ROCK-CUT ARCHITECTURE.(A) THE MINAYANA BUDDHIST VIHARAS OR MONASTERIES.(B) THE ROCK ARCHITECTURE OF ORISSA (2nd Century B.C.)
In the design of the pillars supporting the verandahs and the pilasters of the mural arcading two traditions are represented.
No one saves us but ourselves. No one can and no one may. We ourselves must walk the path.Three things cannot be long hidden: the sun, the moon, and the truth.
The former on the one hand is shown by their simple bracket capitals that they are of indigenous origin derived from a wooden prototype; on the other hand, the pilasters on the walls with their capitals formed of addorsed animals are debased descendants of the Persepolitan order, still identifiable although rough and coarse in their technique.
Yet in spite of the appearance of this classical motif, there is much in the decorative nature of the arches to connect it with the early structural art of the country.
It is possible to see by the manner in which each member of the arcading fulfills its purpose, the arch “riding” firmly on the pilaster capital, the “railing” string-course fitting securely into the expanded “springer”, with the central positions of this rail-molding supported on corbels, all of which are reminiscences of a structural experience of no common order.
Of the plastic decoration of a less conventional nature on the Rani Gumpha, there are certain floral forms boldly modelled and singularly Gothic in their execution, but the chief interest centers in the figure scenes, the frieze already referred to being full of spirit and dramatic power.
Of striking appearance are two burly individuals mounted on ponderous animals, the one seated on a bull being strangely Assyrian in its modelling and conception as a whole.
Within the cells of this gumphathere are the remains of a system of water-supply, apparently conveyed from a rock- cut cistern above, and distributed by means of channels throughout the entire composition, but whether for ablutions or connected with the ritual is not clear.
|Indian Warrior in Detail|
The Ganesha, or Elephant cave, is probably one of the earliest examples and displays several interesting features.
It is excavated in a ledge, or terrace, of rock, the exterior consisting of a columned verandah, some thirty feet wide and six feet in depth, and approached by steps flanked with figures of elephants.
This scheme of sculptured animal guardians to the entrance to a rock-cut hall appears here for the first time, but it was afterwards developed with considerable effect in the Brahmanical temples excavated much later at Ellora and Elephanta, with the elephants, however, replaced by lions.
The pillars forming the facade of the Ganesh Gumpha were originally five in number, and are of a type frequently found in this group, the shafts being, in section, square above and below, but octagonal in the centre, with a figure bracket at the top to support the overhanging cornice or eave.
Executed a little later, the Manchapuri Gumpha or “House of Earth”, and the Ananta Gumpha, the latter being on the southern, or Khandragirihill, are composed of elements and motifs, not unlike those in the Ganesh Gumphajust described, and which are common to the group as a whole.
These sculptured forms, especially when used in the bracket capitals, as for instance the figures astride hippogryphs, have a very ancient appearance, and seem to have emerged from an early phase of art and building construction, of which all other records have disappeared.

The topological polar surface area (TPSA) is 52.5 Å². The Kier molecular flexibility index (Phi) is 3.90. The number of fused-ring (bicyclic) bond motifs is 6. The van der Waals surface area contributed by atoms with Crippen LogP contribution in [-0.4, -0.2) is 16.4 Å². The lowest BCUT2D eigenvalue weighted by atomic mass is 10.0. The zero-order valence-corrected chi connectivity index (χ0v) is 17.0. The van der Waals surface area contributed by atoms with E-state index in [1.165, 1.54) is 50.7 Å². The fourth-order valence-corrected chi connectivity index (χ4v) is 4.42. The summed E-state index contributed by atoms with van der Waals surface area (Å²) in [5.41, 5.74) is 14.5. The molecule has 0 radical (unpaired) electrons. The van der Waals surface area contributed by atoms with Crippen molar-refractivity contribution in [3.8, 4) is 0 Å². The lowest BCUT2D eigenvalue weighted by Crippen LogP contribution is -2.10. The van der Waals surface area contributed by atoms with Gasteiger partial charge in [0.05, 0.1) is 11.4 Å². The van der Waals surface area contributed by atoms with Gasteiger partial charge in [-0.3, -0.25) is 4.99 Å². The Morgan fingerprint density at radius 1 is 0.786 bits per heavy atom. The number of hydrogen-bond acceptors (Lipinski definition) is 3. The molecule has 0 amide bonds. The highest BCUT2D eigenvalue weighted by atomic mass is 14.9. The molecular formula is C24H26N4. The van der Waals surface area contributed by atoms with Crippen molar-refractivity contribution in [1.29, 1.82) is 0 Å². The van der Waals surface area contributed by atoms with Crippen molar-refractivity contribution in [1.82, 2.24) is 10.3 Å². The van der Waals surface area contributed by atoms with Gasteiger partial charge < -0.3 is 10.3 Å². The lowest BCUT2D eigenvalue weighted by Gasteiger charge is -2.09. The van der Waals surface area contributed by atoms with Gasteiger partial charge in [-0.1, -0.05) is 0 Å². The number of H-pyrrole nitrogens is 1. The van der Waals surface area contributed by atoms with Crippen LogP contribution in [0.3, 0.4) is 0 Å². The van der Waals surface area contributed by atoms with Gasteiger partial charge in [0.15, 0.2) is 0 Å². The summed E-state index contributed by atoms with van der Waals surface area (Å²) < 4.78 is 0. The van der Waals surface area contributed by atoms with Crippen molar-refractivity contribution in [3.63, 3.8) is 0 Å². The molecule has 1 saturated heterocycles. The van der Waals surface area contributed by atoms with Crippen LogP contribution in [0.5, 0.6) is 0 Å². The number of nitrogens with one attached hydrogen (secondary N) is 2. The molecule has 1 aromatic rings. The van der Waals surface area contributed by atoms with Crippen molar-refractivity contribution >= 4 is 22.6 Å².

The productions at Khandragiri are coarsely rendered, and not of a high standard of design or workmanship.
Moreover, they seem to have been an end in themselves, as except in the few details referred to, they led to no further development, their forms died early in the Christian era leaving no heritage.
On the other hand, this Orissan rock architecture has every appearance of being a final copy, or the last stage, of a cultural movement which at one time had no little significance, a method of expression strictly regional, but of a profound and moving character.
What is left merely represents it in its decay.
One of the Ashokan inscriptions on a rock at Girnar a mile east of the city is proof of the antiquity of this settlement and also of its Buddhistic origin.
The remains of cells suggest that here was at one time a monastery for the accommodation of a large fraternity, while some of the more elaborate excavations, particularly those in the Uparkot, or citadel, by their design seem to signify some special form of custom or ritual.
The upper chamber, to which is attached a small refectory, also contains a tank and is surrounded by a corridor.
But the most striking feature of this compartment are the six columns supporting the roof, which, on account of their rich carving, from base to capital, stand out both in their design and technique as the production of one or more experienced craftsmen.
No other workmanship quite of this character is known in these parts, and it seems as if here, early in the Christian era probably about 300 A.D., a small group of rock-carvers of exceptional ability flourished for a time and then to have disappeared.
Quotes By Buddha
Three things cannot be long hidden: the sun, the moon, and the truth.
The mind is everything. What you think you become.
You only lose what you cling to.
Do not dwell in the past, do not dream of the future, concentrate the mind on the present moment.
Peace comes from within. Do not seek it without.
All that we are is the result of what we have thought.
Health is the greatest gift, contentment the greatest wealth, faithfulness the best relationship.
We are what we think. All that we are arises with our thoughts. With our thoughts, we make the world.
The foot feels the foot when it feels the ground.
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